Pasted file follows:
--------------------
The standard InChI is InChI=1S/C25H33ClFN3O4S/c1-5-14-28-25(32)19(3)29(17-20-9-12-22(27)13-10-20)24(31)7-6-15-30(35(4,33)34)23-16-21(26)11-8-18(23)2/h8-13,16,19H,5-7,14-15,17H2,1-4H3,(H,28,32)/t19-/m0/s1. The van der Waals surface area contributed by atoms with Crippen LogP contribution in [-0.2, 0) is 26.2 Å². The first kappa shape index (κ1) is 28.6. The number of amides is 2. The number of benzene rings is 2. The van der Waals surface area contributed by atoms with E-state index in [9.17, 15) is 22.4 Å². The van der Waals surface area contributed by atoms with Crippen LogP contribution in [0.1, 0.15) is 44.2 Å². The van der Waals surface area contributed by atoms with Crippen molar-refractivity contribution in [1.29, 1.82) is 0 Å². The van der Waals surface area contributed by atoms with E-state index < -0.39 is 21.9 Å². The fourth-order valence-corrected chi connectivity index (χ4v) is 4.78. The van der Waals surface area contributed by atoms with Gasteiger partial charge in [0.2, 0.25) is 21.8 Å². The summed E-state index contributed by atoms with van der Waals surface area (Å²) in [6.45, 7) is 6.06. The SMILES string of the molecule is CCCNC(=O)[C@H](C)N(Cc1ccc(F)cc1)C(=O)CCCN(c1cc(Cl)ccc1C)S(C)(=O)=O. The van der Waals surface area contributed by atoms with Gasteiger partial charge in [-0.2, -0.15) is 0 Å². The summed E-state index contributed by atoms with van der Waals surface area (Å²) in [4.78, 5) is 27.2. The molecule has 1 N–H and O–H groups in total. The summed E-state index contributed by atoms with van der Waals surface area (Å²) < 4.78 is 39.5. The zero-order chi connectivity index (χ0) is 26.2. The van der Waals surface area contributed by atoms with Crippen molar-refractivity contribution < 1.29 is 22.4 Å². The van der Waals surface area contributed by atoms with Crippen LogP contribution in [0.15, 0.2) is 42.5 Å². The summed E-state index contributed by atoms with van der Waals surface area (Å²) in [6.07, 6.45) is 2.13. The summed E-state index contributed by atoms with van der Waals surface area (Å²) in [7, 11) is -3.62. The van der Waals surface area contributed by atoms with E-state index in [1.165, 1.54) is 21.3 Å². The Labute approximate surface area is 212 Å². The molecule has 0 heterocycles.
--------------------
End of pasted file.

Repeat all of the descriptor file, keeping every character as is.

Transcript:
The standard InChI is InChI=1S/C25H33ClFN3O4S/c1-5-14-28-25(32)19(3)29(17-20-9-12-22(27)13-10-20)24(31)7-6-15-30(35(4,33)34)23-16-21(26)11-8-18(23)2/h8-13,16,19H,5-7,14-15,17H2,1-4H3,(H,28,32)/t19-/m0/s1. The van der Waals surface area contributed by atoms with Crippen LogP contribution in [-0.2, 0) is 26.2 Å². The first kappa shape index (κ1) is 28.6. The number of amides is 2. The number of benzene rings is 2. The van der Waals surface area contributed by atoms with E-state index in [9.17, 15) is 22.4 Å². The van der Waals surface area contributed by atoms with Crippen LogP contribution in [0.1, 0.15) is 44.2 Å². The van der Waals surface area contributed by atoms with Crippen molar-refractivity contribution in [1.29, 1.82) is 0 Å². The van der Waals surface area contributed by atoms with E-state index < -0.39 is 21.9 Å². The fourth-order valence-corrected chi connectivity index (χ4v) is 4.78. The van der Waals surface area contributed by atoms with Gasteiger partial charge in [0.2, 0.25) is 21.8 Å². The summed E-state index contributed by atoms with van der Waals surface area (Å²) in [6.45, 7) is 6.06. The SMILES string of the molecule is CCCNC(=O)[C@H](C)N(Cc1ccc(F)cc1)C(=O)CCCN(c1cc(Cl)ccc1C)S(C)(=O)=O. The van der Waals surface area contributed by atoms with Gasteiger partial charge in [-0.2, -0.15) is 0 Å². The summed E-state index contributed by atoms with van der Waals surface area (Å²) in [4.78, 5) is 27.2. The molecule has 1 N–H and O–H groups in total. The summed E-state index contributed by atoms with van der Waals surface area (Å²) < 4.78 is 39.5. The zero-order chi connectivity index (χ0) is 26.2. The van der Waals surface area contributed by atoms with Crippen molar-refractivity contribution < 1.29 is 22.4 Å². The van der Waals surface area contributed by atoms with Crippen LogP contribution in [0.15, 0.2) is 42.5 Å². The summed E-state index contributed by atoms with van der Waals surface area (Å²) in [6.07, 6.45) is 2.13. The summed E-state index contributed by atoms with van der Waals surface area (Å²) in [7, 11) is -3.62. The van der Waals surface area contributed by atoms with E-state index in [1.165, 1.54) is 21.3 Å². The Labute approximate surface area is 212 Å². The molecule has 0 heterocycles.